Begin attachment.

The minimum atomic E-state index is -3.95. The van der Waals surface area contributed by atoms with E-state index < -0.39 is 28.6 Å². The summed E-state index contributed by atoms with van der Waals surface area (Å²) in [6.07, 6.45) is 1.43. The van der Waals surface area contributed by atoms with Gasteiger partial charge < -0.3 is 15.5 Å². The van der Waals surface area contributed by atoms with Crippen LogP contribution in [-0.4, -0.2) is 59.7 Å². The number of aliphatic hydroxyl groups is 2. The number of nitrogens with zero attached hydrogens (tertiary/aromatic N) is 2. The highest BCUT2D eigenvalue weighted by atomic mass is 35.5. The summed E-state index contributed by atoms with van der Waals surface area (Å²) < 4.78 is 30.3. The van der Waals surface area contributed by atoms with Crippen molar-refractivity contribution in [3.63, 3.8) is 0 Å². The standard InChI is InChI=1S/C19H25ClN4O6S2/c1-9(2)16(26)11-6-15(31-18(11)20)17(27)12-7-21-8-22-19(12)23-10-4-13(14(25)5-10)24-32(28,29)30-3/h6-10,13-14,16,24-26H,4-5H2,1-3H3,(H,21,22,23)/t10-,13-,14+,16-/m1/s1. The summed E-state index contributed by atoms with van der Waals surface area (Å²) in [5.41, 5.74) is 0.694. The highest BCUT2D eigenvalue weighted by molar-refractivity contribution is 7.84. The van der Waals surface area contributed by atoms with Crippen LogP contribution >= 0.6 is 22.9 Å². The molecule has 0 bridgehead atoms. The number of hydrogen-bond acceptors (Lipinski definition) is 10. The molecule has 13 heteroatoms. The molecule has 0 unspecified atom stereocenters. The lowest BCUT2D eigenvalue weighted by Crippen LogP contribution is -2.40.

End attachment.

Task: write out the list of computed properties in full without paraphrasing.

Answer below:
The minimum atomic E-state index is -3.95. The van der Waals surface area contributed by atoms with E-state index < -0.39 is 28.6 Å². The summed E-state index contributed by atoms with van der Waals surface area (Å²) in [6.07, 6.45) is 1.43. The van der Waals surface area contributed by atoms with Gasteiger partial charge < -0.3 is 15.5 Å². The van der Waals surface area contributed by atoms with Crippen LogP contribution in [-0.4, -0.2) is 59.7 Å². The number of aliphatic hydroxyl groups is 2. The number of nitrogens with zero attached hydrogens (tertiary/aromatic N) is 2. The highest BCUT2D eigenvalue weighted by atomic mass is 35.5. The summed E-state index contributed by atoms with van der Waals surface area (Å²) < 4.78 is 30.3. The van der Waals surface area contributed by atoms with Crippen molar-refractivity contribution in [3.63, 3.8) is 0 Å². The standard InChI is InChI=1S/C19H25ClN4O6S2/c1-9(2)16(26)11-6-15(31-18(11)20)17(27)12-7-21-8-22-19(12)23-10-4-13(14(25)5-10)24-32(28,29)30-3/h6-10,13-14,16,24-26H,4-5H2,1-3H3,(H,21,22,23)/t10-,13-,14+,16-/m1/s1. The summed E-state index contributed by atoms with van der Waals surface area (Å²) in [5.41, 5.74) is 0.694. The highest BCUT2D eigenvalue weighted by molar-refractivity contribution is 7.84. The van der Waals surface area contributed by atoms with Crippen LogP contribution >= 0.6 is 22.9 Å². The molecule has 0 bridgehead atoms. The number of hydrogen-bond acceptors (Lipinski definition) is 10. The molecule has 13 heteroatoms. The molecule has 0 unspecified atom stereocenters. The lowest BCUT2D eigenvalue weighted by Crippen LogP contribution is -2.40.